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Re: Critique My Rebalancing Spreadsheet

Postby bottomfisher » Sun Feb 10, 2013 8:36 pm

Very impressive! I track mine with an Excel spreadsheet with just balances and percentage each holding is in my portfolio.
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Re: Critique My Rebalancing Spreadsheet

Postby chicagobear » Sun Feb 10, 2013 8:58 pm

I think it would be a lot easier to just buy Vanguard Total World Stock and Total Bond along with a year's worth of expenses in an online savings account and just rebalance as you add to your investments (if you are still working) or withdraw if you are retired.
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Re: Critique My Rebalancing Spreadsheet

Postby Aptenodytes » Sun Feb 10, 2013 9:07 pm

Not sure why you want it critiqued. Such tools should support decision making, and you are the best judge of how best to support your decisions. Every one is different so you need to make it work for you.

In my case the prime decision is where to direct new contributions so I hide a lot of what you have and zero in on the actual-target comparison by fund.
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Re: Critique My Rebalancing Spreadsheet

Postby zucckerbugger » Sun Feb 10, 2013 9:18 pm

Aptenodytes wrote:Not sure why you want it critiqued. Such tools should support decision making, and you are the best judge of how best to support your decisions. Every one is different so you need to make it work for you.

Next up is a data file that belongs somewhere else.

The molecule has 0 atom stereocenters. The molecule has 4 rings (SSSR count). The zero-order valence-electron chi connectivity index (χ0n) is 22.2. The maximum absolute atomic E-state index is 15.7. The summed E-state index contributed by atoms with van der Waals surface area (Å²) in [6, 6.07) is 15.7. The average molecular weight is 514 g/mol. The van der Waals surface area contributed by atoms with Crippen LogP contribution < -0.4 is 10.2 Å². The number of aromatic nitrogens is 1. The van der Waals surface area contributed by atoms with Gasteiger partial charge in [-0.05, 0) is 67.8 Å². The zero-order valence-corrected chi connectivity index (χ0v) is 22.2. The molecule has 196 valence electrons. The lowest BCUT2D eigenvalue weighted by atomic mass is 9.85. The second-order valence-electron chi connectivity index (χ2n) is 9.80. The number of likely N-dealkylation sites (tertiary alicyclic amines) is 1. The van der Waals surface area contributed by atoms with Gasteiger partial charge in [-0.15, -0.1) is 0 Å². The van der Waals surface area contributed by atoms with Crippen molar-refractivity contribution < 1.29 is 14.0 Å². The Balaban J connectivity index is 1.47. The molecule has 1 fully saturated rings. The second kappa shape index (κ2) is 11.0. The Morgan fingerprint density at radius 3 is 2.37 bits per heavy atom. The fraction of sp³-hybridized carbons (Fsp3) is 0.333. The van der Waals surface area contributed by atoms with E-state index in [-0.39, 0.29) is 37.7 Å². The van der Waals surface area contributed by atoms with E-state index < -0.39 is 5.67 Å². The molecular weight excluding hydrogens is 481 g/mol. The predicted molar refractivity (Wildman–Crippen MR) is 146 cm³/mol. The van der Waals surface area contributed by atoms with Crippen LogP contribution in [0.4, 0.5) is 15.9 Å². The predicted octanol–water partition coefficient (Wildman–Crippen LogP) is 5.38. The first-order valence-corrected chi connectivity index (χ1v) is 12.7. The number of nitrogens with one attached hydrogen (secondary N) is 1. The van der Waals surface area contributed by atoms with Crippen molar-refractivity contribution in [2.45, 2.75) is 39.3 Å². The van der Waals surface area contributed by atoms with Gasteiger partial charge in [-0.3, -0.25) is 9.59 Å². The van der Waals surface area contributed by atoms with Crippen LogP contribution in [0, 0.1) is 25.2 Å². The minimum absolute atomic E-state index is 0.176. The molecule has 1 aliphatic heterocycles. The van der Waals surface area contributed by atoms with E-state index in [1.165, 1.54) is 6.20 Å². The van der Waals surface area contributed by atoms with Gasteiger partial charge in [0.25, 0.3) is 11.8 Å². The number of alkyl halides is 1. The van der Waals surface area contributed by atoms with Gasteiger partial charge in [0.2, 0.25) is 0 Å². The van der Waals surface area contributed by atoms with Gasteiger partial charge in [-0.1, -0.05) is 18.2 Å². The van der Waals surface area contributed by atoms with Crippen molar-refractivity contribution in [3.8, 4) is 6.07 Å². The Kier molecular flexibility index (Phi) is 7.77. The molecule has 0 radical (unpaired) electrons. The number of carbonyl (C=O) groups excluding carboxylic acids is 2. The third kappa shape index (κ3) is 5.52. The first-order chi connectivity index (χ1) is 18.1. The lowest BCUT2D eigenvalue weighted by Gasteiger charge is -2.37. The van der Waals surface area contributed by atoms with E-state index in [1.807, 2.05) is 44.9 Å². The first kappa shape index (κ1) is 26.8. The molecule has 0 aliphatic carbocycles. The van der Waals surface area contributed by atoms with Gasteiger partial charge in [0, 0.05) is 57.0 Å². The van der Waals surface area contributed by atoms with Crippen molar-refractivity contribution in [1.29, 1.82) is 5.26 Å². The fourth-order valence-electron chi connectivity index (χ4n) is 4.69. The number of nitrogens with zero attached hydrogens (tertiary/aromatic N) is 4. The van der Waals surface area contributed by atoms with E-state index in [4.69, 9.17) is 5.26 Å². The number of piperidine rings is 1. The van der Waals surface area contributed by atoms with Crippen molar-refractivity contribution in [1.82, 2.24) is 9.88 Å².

In my case the prime decision is where to direct new contributions so I hide a lot of what you have and zero in on the actual-target comparison by fund.


Perhaps somebody is doing something interesting and helpful with their spreadsheet that I neglected to do. That's all.
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Re: Critique My Rebalancing Spreadsheet

Postby Rosencrantz » Sun Feb 10, 2013 9:24 pm

I understand the OP is seeking comments on his spreadsheet, not his particular holdings chicagobear.

I track my portfolio with Excel, with each mutual fund occupying a separate row, not column. Interesting to see things organized this way though. I like how everything is color-coded as well. For me however, I need the name of the fund and not just the ticker.

Thanks for posting this, zucckerbugger.
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Re: Critique My Rebalancing Spreadsheet

Postby zucckerbugger » Sun Feb 10, 2013 9:35 pm

Rosencrantz wrote:I understand the OP is seeking comments on his spreadsheet, not his particular holdings chicagobear.